Column: Making your way around town

Tyler Wailes

This column is part of a series written by Tyler Wailes. Wailes is on a study abroad trip and each week she shares her experience with Spinnaker readers. This column gets published every Friday.

Gym memberships are not included in a student’s tuition at the University of Hertfordshire like they are at the University of North Florida. Those who wish to use the campus exercise facilities must set up a monthly pay plan using an English bank account. For most banks, visitors must prove they will be residing in the country for more than six months to create a checking account.  I will only be here for five. Therefore, I can not create a bank account while in Hatfield and I will not have access to the gym during my time abroad.

While I won’t be able to use a treadmill while I study in the U.K, I will still have the opportunity to engage in more exercise than I would at home. Without a car to take me where I need to go, I often find myself traveling by foot, usually carrying bags of groceries or books with me. There are also clubs on campus that provide students with fun ways to stay active for free. This is a resource I have taken advantage of, even participating in a roller skating night on the school’s tennis courts.

When I don’t have enough energy to walk where I need to go, public transportation is quick and easy way to get around. For example, when making the trip over to London, the Hatfield Train Station is about a thirty minute walk from my accommodation, a fifteen minute bus ride, or a five minute Uber. I often find myself paying one pound and ten pence to take the bus over to the rail station. Once there, if I am traveling with a group of three or more, we are able to buy our tickets together and receive a thirty-four percent discount on our all-day travel cards. This card gives travelers access to a train to and from London, use of the underground, an opportunity to ride on the double-decker busses, and the ability to board all ferries for roughly nine pounds on the weekend and thirteen on the weekdays.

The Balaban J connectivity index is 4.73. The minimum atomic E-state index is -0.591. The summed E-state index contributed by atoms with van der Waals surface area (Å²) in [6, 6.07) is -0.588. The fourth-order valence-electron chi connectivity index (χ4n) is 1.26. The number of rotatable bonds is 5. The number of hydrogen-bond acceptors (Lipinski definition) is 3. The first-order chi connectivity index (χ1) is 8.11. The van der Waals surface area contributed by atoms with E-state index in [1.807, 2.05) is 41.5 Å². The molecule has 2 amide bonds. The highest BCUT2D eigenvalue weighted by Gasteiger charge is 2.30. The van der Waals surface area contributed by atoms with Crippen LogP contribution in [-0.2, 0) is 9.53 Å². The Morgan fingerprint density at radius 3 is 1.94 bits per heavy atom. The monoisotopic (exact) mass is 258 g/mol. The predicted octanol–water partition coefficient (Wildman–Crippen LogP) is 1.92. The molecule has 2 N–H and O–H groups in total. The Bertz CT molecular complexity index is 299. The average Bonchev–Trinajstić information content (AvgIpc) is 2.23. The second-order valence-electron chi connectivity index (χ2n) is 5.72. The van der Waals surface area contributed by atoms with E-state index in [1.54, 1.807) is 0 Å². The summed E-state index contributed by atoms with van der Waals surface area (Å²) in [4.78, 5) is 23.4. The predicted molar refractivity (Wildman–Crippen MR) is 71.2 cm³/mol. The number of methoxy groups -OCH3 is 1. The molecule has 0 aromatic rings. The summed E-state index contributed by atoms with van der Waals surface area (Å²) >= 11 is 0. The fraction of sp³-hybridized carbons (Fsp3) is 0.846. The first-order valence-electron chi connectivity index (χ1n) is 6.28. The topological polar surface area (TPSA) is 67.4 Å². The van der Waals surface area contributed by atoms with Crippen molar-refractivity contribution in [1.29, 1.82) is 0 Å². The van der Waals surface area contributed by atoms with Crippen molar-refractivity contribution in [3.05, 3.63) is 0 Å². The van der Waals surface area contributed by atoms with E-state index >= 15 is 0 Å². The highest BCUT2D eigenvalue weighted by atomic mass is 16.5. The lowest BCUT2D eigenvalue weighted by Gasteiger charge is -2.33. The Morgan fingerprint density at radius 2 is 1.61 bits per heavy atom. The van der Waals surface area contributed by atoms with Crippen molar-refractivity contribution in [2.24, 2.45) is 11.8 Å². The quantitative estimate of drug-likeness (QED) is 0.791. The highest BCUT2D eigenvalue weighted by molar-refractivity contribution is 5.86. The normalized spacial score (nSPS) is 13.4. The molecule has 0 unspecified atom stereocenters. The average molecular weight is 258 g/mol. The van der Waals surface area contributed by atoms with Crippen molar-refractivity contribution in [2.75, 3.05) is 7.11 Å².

Tyler Wailes
London Bridge

Not only do I use public transportation to get around town, I also use this resource to get to class. The University of Hertfordshire is comprised of two different campuses, College Lane and De Havilland. While I live on College Lane, all four of my classes take place on the De Havilland campus. Though the campuses are only a mile from one another, this results in about a twenty-five minute walk. The weather here can get pretty chilly and it is never pleasant to walk in the rain. Thankfully, the university provides its students with a free shuttle that runs every ten minutes. It runs through the College Lane campus, De Havilland campus, all of the student parking lots, and to a stop near the local mall.

Though I miss my car dearly, my time away from it has allowed me to become far more resourceful than I was only a few months ago. Taking the time to stop and read a map was something I had never done before. Normally, I would simply put the address in my phone and wait for Siri to tell me where to go. While technology is a wonderful resource, I’ve learned you can’t always count on it to work all of the time. Being able to get myself from place to place without always having to use my phone, but rather using the clearly labeled maps posted around the city, is a skill I am grateful to have acquired.

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